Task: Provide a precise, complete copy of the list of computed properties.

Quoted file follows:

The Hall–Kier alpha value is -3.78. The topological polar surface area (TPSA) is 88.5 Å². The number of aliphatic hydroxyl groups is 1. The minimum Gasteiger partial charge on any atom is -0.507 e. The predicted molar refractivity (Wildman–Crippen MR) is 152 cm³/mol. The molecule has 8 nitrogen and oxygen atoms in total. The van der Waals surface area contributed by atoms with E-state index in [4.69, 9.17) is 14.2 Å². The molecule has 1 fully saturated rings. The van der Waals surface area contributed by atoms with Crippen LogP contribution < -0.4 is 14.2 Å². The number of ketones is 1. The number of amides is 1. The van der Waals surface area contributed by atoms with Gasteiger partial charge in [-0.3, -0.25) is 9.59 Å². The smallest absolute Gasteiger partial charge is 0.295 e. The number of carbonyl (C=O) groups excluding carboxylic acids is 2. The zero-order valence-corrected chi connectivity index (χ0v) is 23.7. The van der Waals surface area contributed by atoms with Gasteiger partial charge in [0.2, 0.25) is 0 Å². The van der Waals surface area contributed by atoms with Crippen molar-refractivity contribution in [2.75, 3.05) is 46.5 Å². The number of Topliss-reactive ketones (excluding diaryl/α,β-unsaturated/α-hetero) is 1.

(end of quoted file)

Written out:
The Hall–Kier alpha value is -3.78. The topological polar surface area (TPSA) is 88.5 Å². The number of aliphatic hydroxyl groups is 1. The minimum Gasteiger partial charge on any atom is -0.507 e. The predicted molar refractivity (Wildman–Crippen MR) is 152 cm³/mol. The molecule has 8 nitrogen and oxygen atoms in total. The van der Waals surface area contributed by atoms with E-state index in [4.69, 9.17) is 14.2 Å². The molecule has 1 fully saturated rings. The van der Waals surface area contributed by atoms with Crippen LogP contribution < -0.4 is 14.2 Å². The number of ketones is 1. The number of amides is 1. The van der Waals surface area contributed by atoms with Gasteiger partial charge in [-0.3, -0.25) is 9.59 Å². The smallest absolute Gasteiger partial charge is 0.295 e. The number of carbonyl (C=O) groups excluding carboxylic acids is 2. The zero-order valence-corrected chi connectivity index (χ0v) is 23.7. The van der Waals surface area contributed by atoms with Gasteiger partial charge in [0.2, 0.25) is 0 Å². The van der Waals surface area contributed by atoms with Crippen molar-refractivity contribution in [2.75, 3.05) is 46.5 Å². The number of Topliss-reactive ketones (excluding diaryl/α,β-unsaturated/α-hetero) is 1.